This car showed some styling details from the first prototype that would not carry over into production, including trapezoidal windows and a bumperless nose with silver, recessed grill. This was the first car to be equipped with the tubular full spaceframe chassis used on production models. This car was fitted with the 3. In addition to appearing at motor shows, Lamborghini engineers used the second prototype for road testing and as a reference to create the wooden master pattern for all body panels.

This car currently resides in the Lamborghini factory museum. The third Countach prototype chassis number was shown at the Geneva Motor Show and was the first to be constructed entirely in the Lamborghini factory, except for the chassis built by Marchesi. It is sometimes called the first pre-production or first production LP Countach. This car was painted bright yellow and had the finalized production LP body style, which was 13 centimetres 5. The trapezoidal side windows seen in the first prototypes were replaced with a three-panel design, which was easier to manufacture.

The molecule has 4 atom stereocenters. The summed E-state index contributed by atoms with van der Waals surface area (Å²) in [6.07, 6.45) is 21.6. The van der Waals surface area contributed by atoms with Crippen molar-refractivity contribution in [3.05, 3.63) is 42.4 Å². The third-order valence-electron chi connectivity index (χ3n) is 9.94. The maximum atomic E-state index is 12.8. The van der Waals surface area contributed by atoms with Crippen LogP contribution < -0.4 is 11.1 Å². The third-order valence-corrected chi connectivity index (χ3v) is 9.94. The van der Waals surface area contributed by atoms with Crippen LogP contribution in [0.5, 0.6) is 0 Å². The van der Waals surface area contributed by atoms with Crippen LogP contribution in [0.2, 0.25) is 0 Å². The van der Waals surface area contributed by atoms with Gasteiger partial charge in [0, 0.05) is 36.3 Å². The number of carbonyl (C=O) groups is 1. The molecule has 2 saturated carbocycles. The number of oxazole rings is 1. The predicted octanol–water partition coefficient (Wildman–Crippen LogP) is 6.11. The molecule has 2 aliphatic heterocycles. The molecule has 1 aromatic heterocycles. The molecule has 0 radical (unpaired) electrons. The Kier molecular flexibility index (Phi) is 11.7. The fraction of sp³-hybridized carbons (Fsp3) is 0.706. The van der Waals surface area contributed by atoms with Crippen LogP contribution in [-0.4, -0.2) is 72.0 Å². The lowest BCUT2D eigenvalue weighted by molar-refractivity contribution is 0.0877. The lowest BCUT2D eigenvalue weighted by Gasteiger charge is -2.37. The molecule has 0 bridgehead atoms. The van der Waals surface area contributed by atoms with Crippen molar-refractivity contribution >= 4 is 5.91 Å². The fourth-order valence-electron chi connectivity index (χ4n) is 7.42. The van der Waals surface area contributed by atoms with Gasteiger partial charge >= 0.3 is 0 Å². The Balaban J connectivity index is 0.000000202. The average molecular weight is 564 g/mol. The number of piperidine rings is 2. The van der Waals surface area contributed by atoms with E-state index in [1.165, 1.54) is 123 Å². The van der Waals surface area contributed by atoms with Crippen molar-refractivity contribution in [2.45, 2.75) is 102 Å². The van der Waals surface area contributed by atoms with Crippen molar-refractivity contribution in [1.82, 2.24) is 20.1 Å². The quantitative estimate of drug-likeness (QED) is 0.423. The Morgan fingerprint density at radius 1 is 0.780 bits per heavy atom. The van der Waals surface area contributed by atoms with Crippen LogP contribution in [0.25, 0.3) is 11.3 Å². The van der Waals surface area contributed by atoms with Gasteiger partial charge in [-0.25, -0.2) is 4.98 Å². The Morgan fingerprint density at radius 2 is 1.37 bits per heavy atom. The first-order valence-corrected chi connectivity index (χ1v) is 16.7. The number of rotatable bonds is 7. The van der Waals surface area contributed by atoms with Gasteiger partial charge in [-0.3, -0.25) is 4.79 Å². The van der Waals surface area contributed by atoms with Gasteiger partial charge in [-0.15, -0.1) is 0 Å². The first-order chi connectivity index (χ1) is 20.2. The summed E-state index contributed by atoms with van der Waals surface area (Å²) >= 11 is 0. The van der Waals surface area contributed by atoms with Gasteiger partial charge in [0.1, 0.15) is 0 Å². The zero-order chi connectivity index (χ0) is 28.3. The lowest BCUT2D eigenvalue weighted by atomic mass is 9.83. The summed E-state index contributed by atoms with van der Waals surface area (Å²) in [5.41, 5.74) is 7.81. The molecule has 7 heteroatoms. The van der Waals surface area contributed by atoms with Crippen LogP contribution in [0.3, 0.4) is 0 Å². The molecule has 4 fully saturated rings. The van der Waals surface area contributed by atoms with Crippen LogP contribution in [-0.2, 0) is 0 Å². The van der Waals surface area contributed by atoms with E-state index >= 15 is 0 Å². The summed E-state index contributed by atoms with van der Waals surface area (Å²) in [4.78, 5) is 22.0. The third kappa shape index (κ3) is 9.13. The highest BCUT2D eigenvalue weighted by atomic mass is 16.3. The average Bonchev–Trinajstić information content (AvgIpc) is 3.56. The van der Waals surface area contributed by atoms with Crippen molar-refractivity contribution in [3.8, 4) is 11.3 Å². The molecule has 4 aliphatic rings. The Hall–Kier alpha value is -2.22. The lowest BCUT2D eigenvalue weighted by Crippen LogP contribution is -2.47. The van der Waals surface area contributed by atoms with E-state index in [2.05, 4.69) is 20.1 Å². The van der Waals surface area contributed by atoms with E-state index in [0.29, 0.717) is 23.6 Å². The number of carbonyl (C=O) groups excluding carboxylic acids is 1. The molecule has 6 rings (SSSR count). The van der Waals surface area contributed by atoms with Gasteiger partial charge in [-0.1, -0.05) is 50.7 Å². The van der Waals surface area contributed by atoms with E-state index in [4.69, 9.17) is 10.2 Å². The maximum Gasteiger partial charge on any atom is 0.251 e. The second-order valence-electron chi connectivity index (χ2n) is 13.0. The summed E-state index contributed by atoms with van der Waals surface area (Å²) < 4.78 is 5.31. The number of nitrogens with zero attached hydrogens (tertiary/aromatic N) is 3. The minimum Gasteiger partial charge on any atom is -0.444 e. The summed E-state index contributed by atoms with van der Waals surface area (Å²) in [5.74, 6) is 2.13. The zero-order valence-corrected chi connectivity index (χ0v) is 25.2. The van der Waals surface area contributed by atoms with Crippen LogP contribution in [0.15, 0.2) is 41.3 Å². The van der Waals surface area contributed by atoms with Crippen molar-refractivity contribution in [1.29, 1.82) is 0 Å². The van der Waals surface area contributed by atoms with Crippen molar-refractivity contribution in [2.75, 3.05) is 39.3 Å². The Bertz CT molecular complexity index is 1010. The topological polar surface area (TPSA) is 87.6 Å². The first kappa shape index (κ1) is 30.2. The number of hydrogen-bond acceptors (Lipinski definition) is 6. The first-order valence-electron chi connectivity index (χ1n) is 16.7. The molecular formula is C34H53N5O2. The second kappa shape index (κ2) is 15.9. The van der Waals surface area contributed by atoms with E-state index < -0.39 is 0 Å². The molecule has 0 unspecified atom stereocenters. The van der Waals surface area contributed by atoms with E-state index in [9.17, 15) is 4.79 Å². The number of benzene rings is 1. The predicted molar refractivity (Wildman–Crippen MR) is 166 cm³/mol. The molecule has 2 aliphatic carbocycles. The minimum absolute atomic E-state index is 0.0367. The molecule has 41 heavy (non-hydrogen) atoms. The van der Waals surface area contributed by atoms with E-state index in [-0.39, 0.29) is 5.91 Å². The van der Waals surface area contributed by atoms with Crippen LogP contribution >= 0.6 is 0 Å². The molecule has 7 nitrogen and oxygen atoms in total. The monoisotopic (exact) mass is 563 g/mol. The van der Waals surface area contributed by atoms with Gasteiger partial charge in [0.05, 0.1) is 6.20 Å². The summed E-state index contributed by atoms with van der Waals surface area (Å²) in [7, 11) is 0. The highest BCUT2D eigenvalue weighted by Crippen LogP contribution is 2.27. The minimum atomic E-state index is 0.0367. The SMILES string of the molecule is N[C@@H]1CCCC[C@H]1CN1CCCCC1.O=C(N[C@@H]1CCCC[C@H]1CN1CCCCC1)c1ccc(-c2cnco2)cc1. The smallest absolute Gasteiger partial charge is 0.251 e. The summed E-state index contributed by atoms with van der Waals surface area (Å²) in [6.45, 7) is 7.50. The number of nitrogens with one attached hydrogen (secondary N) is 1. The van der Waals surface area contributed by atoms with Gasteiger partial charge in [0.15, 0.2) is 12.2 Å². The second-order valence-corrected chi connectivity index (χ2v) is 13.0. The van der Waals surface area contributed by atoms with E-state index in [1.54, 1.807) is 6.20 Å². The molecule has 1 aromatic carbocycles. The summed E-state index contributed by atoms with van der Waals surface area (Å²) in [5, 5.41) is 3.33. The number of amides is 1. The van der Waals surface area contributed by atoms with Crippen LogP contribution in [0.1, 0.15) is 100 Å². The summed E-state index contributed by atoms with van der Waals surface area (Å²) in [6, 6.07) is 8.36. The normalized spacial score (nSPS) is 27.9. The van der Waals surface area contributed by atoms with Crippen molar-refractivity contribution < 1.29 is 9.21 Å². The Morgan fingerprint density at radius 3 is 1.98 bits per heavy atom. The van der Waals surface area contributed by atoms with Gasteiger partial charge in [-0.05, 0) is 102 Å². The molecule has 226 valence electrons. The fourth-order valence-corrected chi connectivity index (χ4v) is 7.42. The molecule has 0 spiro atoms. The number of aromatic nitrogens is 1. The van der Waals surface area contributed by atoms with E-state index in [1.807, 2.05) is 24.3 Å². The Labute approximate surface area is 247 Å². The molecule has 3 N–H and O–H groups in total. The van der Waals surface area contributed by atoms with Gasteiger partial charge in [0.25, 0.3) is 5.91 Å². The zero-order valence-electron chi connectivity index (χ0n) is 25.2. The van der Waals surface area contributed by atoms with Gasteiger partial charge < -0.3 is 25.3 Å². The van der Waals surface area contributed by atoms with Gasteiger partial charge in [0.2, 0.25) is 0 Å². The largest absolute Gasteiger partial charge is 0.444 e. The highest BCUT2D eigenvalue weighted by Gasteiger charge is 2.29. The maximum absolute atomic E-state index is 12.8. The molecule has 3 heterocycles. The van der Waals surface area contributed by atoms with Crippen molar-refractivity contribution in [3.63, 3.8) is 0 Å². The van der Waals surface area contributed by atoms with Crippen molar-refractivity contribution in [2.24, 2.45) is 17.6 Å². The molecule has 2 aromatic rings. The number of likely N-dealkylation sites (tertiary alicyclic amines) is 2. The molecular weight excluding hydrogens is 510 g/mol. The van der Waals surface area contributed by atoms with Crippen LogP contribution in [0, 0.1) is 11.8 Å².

The wheel arch shape was slightly changed to prevent the rear tyres from rubbing when the suspension was compressed. To improve long-term durability, the thickness of the body sheet metal was increased from 1. The interior was changed to final production form, losing Gandini's electronic diagnostic displays from the first prototype and using instead conventional gauges manufactured by Stewart-Warner. The Countach entered production as the LP with a 3, cc 3. Externally, little had altered from the final form of the prototype except at the rear, where conventional lights replaced the futuristic light clusters of the prototype.

The styling had become rather more aggressive than Gandini's original conception, with the required large air scoops and vents to keep the car from overheating, but the overall shape was still very sleek. The initial LP was fitted with quite narrow tires of the time, but their narrowness and the slick styling meant that this version had the lowest drag coefficient of any Countach model.

The emblems at the rear simply read "Lamborghini" and "Countach", with no engine displacement or valve arrangement markings as is found on later variants. By the end of , the company had produced Countach LPs. In , a new LP S model was introduced. Most owners ordered the car with the wing despite this disadvantage. The LP S' handling was improved by the wider tyres, which made the car more stable while cornering.